We’re living in the future, minus the flying cars

As much as I bemoan how often technology seems to isolate us — separating people so that we think it’s normal to be sitting at the same table all looking at our phones — in this month’s magazine, the love part of my love/hate relationship with technology came to the forefront.

Sensors galore

Among other things, our PNC special report on manufacturing and the Internet of Things explores the possibilities of micro sensors that monitor objects and then share that information.
Industries like automotive, aerospace and biomedical are already implementing these technologies full force, and getting results. For example, auto manufacturers can customize cars on the production line to order, changing the color or adding upgrades.

Through nano technology, researchers are using carbon fibers to increase energy storage and conductivity, and people can get real-time information to determine if something is close to exceeding its designed threshold.

It’s amazing what people are doing in this field, which seems to be gaining momentum — it isn’t going to go away. Business leaders, regardless of industry, need to monitor this trend and actively explore the possibilities of the IoT.

Increased efficiency

Also in this issue, I wrote about CampusParc, the private contractor running The Ohio State University’s parking facilities and services. Who knew parking could be so technology driven? I certainly didn’t.

CEO David Teed shared a story that I thought was intriguing, even though it didn’t make the final article.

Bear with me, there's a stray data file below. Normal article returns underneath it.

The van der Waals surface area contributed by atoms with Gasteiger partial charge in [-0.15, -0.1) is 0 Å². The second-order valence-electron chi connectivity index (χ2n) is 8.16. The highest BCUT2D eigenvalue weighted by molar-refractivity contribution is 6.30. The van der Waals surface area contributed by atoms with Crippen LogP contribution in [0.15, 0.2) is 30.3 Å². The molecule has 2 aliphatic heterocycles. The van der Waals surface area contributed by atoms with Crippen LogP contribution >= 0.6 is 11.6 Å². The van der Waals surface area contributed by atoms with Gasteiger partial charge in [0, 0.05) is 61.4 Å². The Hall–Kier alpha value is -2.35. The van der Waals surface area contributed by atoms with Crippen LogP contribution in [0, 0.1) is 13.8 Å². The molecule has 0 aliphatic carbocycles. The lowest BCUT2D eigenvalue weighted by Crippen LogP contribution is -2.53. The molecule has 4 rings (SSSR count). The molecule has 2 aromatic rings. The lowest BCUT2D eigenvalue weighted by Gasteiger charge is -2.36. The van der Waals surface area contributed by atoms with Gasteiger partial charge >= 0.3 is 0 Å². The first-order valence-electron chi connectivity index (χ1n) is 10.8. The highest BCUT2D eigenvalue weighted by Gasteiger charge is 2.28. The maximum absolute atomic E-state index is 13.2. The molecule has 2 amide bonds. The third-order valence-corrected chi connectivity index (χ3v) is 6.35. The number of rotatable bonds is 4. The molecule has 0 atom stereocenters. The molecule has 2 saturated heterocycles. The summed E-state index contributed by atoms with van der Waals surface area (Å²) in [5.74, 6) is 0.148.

San Francisco, like many cities, has struggled with on-street meter parking, especially in the central business district. People are constantly circling, which then creates congestion.
The city implemented a smart parking system, with a ground sensor at every meter space and smart meters that connect to the Internet.

“Between the sensor and the meter, you can now drive into San Francisco, and as you are approaching the city, you can go into the parking database and find out what spaces are available,” Teed says. “You can drive straight to the available space and park without circling.”

At the same time, Teed says dynamic pricing increases the turnover rate of spaces, because people park and get out quicker when it costs more. The city changes the pricing on meters remotely.

“If you drive up to a space outside of the Opera House first thing in the morning, no one is at the opera, and the space could be 25 cents an hour,” he says. “If you pull up outside of the Opera House at 8 o’clock at night, just before the opera starts, that same space might cost you $5.”

The goal was to keep the cost of parking neutral to what it was, and just make the system more efficient.



It’s amazing to think about some of the obvious implications to technology like this, and I’m sure there are a million more uses that we haven’t thought of yet. We certainly live in an interesting world.